The massive global cyber espionage campaign that was uncovered last month was carried out using tools similar to those developed by a known Russian hacking group, according to a new study.
U.S. security agencies said last week that Russia was likely for being behind the spy attempt, which hijacked software created by the Texas-based tech company SolarWinds and putting 18,000 of its government and corporate clients at risk.
Investigators at Moscow-based cybersecurity firm Kaspersky went further on Monday, releasing new evidence linking the malicious code used to breach SolarWinds to spy tools developed by a Russian hacking group known as Turla.
While previous reports in the US media had attributed the spy campaign to APT29, a hacking group backed by the Russian foreign intelligence service, the SVR, Turla is believed to be linked to another Russian agency: its main internal security service. , the FSB.
Kaspersky experts say the code overlaps they identified represent “the first identified potential link to a previously known family of malware.” While the researchers stress that they do not attribute the SolarWinds hack to the Turla group, they say the similarities between the hack tools are curious.
“A coincidence wouldn’t be so unusual, two coincidences would definitely raise an eyebrow, while three of those coincidences are a bit suspicious to us,” their blog post on the code similarities reads.
Kaspersky investigators also point out that there could be reasons for the code overlap, such as transferring the developers of the Turla malware to another hacking team and taking the same tools with them. The SolarWinds hackers may even have intentionally imitated another cyber espionage group in order to deny responsibility, the researchers wrote.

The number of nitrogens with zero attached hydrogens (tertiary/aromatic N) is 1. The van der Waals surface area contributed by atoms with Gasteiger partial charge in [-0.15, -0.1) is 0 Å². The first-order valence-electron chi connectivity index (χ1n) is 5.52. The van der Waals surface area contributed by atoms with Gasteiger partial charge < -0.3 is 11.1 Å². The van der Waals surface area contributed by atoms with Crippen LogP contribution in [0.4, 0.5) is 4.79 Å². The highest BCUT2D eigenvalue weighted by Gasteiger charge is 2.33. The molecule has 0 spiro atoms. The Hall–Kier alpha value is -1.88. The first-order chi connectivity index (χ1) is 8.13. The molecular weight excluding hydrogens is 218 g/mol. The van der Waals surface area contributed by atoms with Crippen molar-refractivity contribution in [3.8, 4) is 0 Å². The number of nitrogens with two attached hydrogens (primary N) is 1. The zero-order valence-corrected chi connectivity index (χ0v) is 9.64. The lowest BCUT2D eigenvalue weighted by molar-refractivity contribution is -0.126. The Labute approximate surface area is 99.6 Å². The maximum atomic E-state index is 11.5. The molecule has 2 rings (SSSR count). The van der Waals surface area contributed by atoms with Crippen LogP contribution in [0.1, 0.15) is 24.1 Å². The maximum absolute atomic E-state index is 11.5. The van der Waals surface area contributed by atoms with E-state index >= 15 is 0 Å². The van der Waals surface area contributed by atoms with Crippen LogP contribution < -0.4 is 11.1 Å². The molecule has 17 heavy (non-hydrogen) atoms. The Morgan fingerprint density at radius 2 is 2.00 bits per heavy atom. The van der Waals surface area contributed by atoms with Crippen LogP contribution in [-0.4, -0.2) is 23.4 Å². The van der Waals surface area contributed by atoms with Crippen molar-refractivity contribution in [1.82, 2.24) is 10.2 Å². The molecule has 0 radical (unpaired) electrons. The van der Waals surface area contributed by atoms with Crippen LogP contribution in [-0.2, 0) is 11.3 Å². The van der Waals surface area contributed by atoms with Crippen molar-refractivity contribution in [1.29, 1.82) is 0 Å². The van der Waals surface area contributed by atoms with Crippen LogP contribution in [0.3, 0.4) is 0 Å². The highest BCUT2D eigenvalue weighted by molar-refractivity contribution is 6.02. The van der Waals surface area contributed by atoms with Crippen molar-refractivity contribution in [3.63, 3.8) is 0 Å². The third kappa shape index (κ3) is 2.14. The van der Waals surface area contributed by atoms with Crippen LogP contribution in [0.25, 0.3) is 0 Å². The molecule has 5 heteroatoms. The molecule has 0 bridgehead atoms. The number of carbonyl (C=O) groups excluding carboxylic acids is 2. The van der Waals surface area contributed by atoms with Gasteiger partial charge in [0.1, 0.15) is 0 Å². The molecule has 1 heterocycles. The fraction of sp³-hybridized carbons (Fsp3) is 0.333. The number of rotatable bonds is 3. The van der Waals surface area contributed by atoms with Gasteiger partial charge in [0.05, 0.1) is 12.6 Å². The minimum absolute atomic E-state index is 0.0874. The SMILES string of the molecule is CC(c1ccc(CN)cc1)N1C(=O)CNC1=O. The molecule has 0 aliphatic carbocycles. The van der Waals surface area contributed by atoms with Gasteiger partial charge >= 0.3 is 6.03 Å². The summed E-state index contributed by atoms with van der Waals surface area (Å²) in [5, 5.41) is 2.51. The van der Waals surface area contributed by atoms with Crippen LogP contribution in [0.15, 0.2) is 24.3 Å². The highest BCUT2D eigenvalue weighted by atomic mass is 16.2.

According to the UK’s National Cyber Security Center – a branch of the electromagnetic intelligence agency GCHQ – Turla Group targets governments, as well as military, tech and energy companies, and has a habit of using malware that steals sensitive data and is then used to carry out future cyber attacks.
The Estonian intelligence service revealed two years ago that it believed Turla was “linked” to the Russian FSB.
Ciaran Martin, former director of the NCSC and now a professor at the Blavatnik School at the University of Oxford, said the impact of Kaspersky’s findings could be significant. “Some parts of the Russian state are just hacking for espionage; others have a more grim record of disruptive attacks after an initial hack, ”he said.
“So it’s very important to understand exactly which part of Russia is behind SolarWinds.”
“I’m sure the US government and its partners are looking very closely at all of this evidence,” he added, adding that so far there is no evidence that the SolarWinds hack was motivated. by “other than espionage”.
In a joint statement last week, the FBI, the National Security Agency, the Cybersecurity and Infrastructure Security Agency and the Office of the Director of National Intelligence said they had identified “less than 10” US federal agencies as potentially compromised.
Only the US departments of commerce, energy and the Treasury admitted to being hacked, along with companies such as Microsoft and cybersecurity firm FireEye.